in Measuring Human Capital.

4. Steve Harvey
2003 Position 2
Director of people and culture, Microsoft

Drops out of the top three as he has played less of a core HR
role this year (in the absence of a UK general manager, all directors have
stepped up). Nonetheless, he’s steered the roll-out of a flexible work scheme
and a work-life balance project. Initiatives Harvey’s instituted over the past
five years mean that 88 per cent of employees say they are proud to work for
Microsoft.

3. David Smith
2003 Position 5
People director, Asda

We could fill this space with a list of Asda’s ‘best place to
work’ accolades. More significant is what lies behind them and under Smith’s
direction the retailer continues to blaze a people strategy trail. Innovations
include ‘IVF Leave’ and the ‘Adult Learning Initiative’, the pilot of which has
prompted employees to apply for more senior roles helping build a talent pool
of new managers.

2. Clare Chapman
2003 Position 6
Group personnel director, Tesco

No other company better demonstrates the maxim that businesses
are only as good as their people. Tesco announced record pre-tax profits of
£1.6bn (up 17.6 per cent) and is due to share out a £200m reward package.
Chapman’s into the top three this year and her appointment to the Government
taskforce on Apprenticeships could see her influence grow beyond the UK’s
number one retailer.

Personnel Today’s 2004 Top Power Player is…

Patricia Hewitt
Secretary of state for trade and industry and minister for women &
equality

The secretary of state for trade and
industry and minister for women holds on to the number one spot for proving an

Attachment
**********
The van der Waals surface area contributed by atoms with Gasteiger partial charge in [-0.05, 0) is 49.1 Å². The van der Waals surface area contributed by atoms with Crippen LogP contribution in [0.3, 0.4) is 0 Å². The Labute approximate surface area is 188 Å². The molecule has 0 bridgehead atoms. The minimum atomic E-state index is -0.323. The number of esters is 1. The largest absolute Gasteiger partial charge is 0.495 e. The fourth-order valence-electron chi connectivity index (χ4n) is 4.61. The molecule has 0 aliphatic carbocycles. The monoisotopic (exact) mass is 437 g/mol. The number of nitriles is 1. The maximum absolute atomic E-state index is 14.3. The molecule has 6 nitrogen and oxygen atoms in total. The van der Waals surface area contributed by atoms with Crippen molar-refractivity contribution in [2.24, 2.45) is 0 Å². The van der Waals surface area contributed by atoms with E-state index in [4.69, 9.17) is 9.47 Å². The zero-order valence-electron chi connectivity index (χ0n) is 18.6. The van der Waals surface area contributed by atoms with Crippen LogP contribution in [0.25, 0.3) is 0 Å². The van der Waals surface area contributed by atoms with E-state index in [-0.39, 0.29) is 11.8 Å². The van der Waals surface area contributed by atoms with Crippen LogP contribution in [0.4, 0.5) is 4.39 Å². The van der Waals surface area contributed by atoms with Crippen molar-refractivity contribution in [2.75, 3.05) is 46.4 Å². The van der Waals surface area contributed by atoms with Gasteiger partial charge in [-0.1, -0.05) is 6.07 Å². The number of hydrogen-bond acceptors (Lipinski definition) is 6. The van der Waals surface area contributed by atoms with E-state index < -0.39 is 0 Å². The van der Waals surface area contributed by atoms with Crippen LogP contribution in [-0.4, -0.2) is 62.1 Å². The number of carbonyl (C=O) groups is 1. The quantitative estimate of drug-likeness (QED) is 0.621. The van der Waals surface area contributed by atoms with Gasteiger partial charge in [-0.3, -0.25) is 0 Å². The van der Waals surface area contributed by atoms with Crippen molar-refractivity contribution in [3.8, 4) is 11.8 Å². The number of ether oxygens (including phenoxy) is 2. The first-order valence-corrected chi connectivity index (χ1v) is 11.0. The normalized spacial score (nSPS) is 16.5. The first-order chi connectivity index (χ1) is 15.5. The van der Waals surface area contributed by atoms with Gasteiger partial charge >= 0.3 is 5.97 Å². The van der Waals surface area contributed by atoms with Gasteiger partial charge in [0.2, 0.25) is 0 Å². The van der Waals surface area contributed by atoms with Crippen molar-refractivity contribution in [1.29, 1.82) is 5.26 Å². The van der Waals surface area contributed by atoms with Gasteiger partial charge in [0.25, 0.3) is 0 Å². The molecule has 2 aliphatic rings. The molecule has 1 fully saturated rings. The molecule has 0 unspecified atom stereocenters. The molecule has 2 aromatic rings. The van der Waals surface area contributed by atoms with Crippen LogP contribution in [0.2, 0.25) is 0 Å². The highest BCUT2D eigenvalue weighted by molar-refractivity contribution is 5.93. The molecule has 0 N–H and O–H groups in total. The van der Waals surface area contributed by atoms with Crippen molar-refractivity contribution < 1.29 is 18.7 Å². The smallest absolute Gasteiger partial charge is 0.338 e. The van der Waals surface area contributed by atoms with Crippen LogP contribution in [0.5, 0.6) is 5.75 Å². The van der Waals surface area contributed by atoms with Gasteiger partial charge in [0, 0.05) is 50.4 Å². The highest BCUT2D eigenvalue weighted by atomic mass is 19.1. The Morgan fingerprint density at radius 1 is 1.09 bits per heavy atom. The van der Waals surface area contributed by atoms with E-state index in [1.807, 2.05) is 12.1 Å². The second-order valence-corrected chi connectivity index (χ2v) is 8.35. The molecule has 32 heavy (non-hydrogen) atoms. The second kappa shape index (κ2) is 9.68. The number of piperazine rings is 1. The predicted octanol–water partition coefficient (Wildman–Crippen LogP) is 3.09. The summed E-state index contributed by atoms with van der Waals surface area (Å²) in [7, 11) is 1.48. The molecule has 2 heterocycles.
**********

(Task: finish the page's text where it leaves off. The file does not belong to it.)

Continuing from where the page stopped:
impassioned and persuasive champion of equality and diversity. Her flexible
working legislation, introduced last year, follows the sweeping Employment Act
of 2002 and is driving a cultural shift – if not a revolution – in the
workplace. Around a quarter of parents with children under six have requested
some form of flexible working and 68 per cent of companies say they feel it has
a positive effect on employee/employer relations. The mother of two is unlikely
to rest on this issue yet though, and says she would like to see more men with
childcare responsibilities request the opportunity to work flexibly. There’s
much more to Hewitt than work-life balance though. Last year the DTI launched
its first ever strategy for driving improvements in productivity, as a result
of the findings by US management guru Michael Peters, who was drafted in by
Hewitt to investigate why the UK lags behind its global competitors. Three
years into the job, Hewitt shows little sign of running out of ideas,
initiatives or enthusiasm and could just prove herself to be the best trade and
industry secretary the UK has ever had – as well as being a fantastic role model
for a profession dominated by women.

What do you think?

Have we got it right, or are we
losing the plot? who would you have in your top 40? let us know. send the names
of your hr stars to martin.couzins@rbi.co.uk

Five to watch in 2005 . . .

David Varney
Chairman, HR Revenue and Customs

From this September, the eyes of the
HR community will be on Varney to see how he handles one of the largest ever UK
mergers. The former mmO2 chairman, who has an impressive track record in
corporate restructuring, will have to oversee 14,000 job cuts, the